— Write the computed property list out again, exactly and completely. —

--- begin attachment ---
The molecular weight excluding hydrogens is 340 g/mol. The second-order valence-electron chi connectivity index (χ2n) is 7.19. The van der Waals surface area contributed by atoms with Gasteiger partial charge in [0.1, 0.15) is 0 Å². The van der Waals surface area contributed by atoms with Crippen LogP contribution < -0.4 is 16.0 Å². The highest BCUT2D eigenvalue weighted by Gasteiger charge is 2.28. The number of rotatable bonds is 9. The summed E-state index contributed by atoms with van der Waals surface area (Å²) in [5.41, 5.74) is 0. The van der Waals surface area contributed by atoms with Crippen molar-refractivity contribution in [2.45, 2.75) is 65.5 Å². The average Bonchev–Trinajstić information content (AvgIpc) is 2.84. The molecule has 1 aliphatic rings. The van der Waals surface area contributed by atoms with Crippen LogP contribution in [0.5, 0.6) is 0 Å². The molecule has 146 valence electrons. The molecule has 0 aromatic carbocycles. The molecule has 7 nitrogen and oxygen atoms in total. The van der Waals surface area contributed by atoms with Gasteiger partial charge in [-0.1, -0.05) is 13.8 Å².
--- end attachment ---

The molecular weight excluding hydrogens is 340 g/mol. The second-order valence-electron chi connectivity index (χ2n) is 7.19. The van der Waals surface area contributed by atoms with Gasteiger partial charge in [0.1, 0.15) is 0 Å². The van der Waals surface area contributed by atoms with Crippen LogP contribution < -0.4 is 16.0 Å². The highest BCUT2D eigenvalue weighted by Gasteiger charge is 2.28. The number of rotatable bonds is 9. The summed E-state index contributed by atoms with van der Waals surface area (Å²) in [5.41, 5.74) is 0. The van der Waals surface area contributed by atoms with Crippen molar-refractivity contribution in [2.45, 2.75) is 65.5 Å². The average Bonchev–Trinajstić information content (AvgIpc) is 2.84. The molecule has 1 aliphatic rings. The van der Waals surface area contributed by atoms with Crippen LogP contribution in [0.5, 0.6) is 0 Å². The molecule has 146 valence electrons. The molecule has 0 aromatic carbocycles. The molecule has 7 nitrogen and oxygen atoms in total. The van der Waals surface area contributed by atoms with Gasteiger partial charge in [-0.1, -0.05) is 13.8 Å².